Well-designed Wine Cellars
July 20, 2016

Well-designed Wine Cellars

Château Margaux (Norman foster)First up is one of the most famous château in the Bordeaux region, Château Margaux. In a bid to complement the château’s traditional architecture, but give a nod to the future, Margaux owner Corinne Mentzelopoulos commissioned renowned architect Norman Foster to create a new winemaking facility. The result is an elegant structure in line with the château’s original architecture – the roof of the cellar follows the design of that of the old chateau building.

Image credits: Oddur Thorisson for The Wall Street JournalChâteau La DominiqueLocated in the UNESCO World Heritage site of Saint-Émilion, Château La Dominique brought in renowned French architect, Jean Nouvel to create a new cellar for the property, which was completed in 2014. The modern, deep Bordeaux red structure rises over the château. Inside, the building houses a 600m2 vat room and on its roof is a restaurant and terrace, offering a panoramic view over the vineyards. Nouvel covered the terrace in red glass stones (that visitors can walk on and take home), as a reminder of the growing grapes below.

Image credit: genuinejourneysChâteau FaugèresAlso situated in Saint-Émilion on the region’s Right Bank, Château Faugères has been producing wine since the early 19th century. With mainly clay and limestone soils, the vineyard is 85% Merlot grapes, which thrive in cool soil, 10% Cabernet Franc and 5% Cabernet Sauvignon. The new wine facility was designed by Swiss architect Mario Botta, who created a ‘cathedral of wine’, with building’s structure towering over the property’s vineyards.Image credit:Château Cheval BlancFamous for its rich, full-bodied, velvety red Bordeaux wines, Cheval Blanc’s reputation proceeds itself, producing what many label as ‘classic’ Bordeaux reds. Costing over 20million dollars to construct, the château’s new curvaceous contemporary wine cellar, designed by renowned architect Christian de Portzamparc, flows perfectly into surrounding 41 acres of vineyards in the Saint-Émilion hills where it’s located. Inside the wine vats mimic the cellar’s curved roof, bulging towards the bottom to accommodate the fermenting wine juice.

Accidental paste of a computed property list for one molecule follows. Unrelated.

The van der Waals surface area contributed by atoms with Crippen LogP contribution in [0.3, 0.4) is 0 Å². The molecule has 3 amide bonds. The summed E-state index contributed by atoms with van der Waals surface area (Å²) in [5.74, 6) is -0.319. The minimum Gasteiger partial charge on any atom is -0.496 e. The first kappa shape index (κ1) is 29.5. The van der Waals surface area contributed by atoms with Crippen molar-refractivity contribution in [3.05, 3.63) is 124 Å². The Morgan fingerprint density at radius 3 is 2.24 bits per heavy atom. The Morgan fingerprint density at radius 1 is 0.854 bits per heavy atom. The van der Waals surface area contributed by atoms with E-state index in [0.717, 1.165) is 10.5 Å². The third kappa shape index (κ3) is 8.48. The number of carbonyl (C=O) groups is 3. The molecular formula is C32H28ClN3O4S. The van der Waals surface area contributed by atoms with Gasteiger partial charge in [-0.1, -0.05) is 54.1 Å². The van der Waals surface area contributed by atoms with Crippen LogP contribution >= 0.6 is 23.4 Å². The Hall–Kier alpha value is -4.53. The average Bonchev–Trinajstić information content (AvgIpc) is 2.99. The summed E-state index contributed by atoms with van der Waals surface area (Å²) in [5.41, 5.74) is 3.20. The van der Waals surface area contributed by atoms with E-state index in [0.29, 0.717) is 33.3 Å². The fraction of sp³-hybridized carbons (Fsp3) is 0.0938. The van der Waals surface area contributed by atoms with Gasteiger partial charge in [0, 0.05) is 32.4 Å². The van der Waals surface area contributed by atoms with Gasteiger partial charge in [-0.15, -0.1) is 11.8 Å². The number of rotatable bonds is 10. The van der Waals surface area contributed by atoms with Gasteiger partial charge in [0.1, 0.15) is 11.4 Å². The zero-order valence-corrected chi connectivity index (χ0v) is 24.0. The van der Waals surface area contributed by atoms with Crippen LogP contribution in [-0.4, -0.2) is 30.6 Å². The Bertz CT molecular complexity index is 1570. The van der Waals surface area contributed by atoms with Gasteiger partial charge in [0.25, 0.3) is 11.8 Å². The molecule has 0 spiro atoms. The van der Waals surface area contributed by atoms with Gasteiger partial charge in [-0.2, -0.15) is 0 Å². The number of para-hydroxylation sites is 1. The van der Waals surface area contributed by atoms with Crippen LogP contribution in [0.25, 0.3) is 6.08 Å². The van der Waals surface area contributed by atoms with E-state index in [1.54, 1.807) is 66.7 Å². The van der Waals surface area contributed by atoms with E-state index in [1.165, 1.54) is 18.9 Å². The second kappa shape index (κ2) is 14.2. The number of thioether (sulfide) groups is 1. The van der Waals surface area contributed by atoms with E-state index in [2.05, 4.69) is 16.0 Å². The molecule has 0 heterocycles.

Image credits: humidorChâteau Haut-Selve In comparison to the other châteaux, Haut-Selve is a relatively young vineyard and was only created last century in the 90s. Yet in it’s short life it has become known as one of the five best winemakers in the Graves appellation and has won various awards, including 2 gold medals in 2013 for the Concours Général Agricole de Paris and London International Challenge. The vineyard boasts a futuristic wine cellar, designed by Sylvain Dubuisson that beautifully juxtaposes wine and art. The owners, the Lesgorges collect a new piece of art on a yearly basis.Image credit: vignobles-lesgourgues

Château La Fleur de Bouard

Situated in the Pomerol appellation, Château La Fleur de Board produces full-bodied red Bordeaux wine made from predominantly Merlot grapes. The wine cellar underwent a reconstruction to renovate not only the cellar, but also the wine vats. It’s now one of the most modern winemaking estates on the Right Bank. One of the most fascinating architectural features are the stainless steel cone-like vats that hang from the ceiling – the vinification of the wine juice happens by gravity!

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Château Soutard

Soutard is one of the oldest château in Saint-Émilion and is renowned for its fruity, rich, medium-bodied red Bordeaux wines. The property went through a complete renovation designed by Fabien Pédelaborde, which was finished in 2011. The state of the art wine cellar features a gravity-fed wine making facility, glass elevators that transport owners and visitors to the vats and a beautiful fresco wall complete with vines and bunches of grapes.

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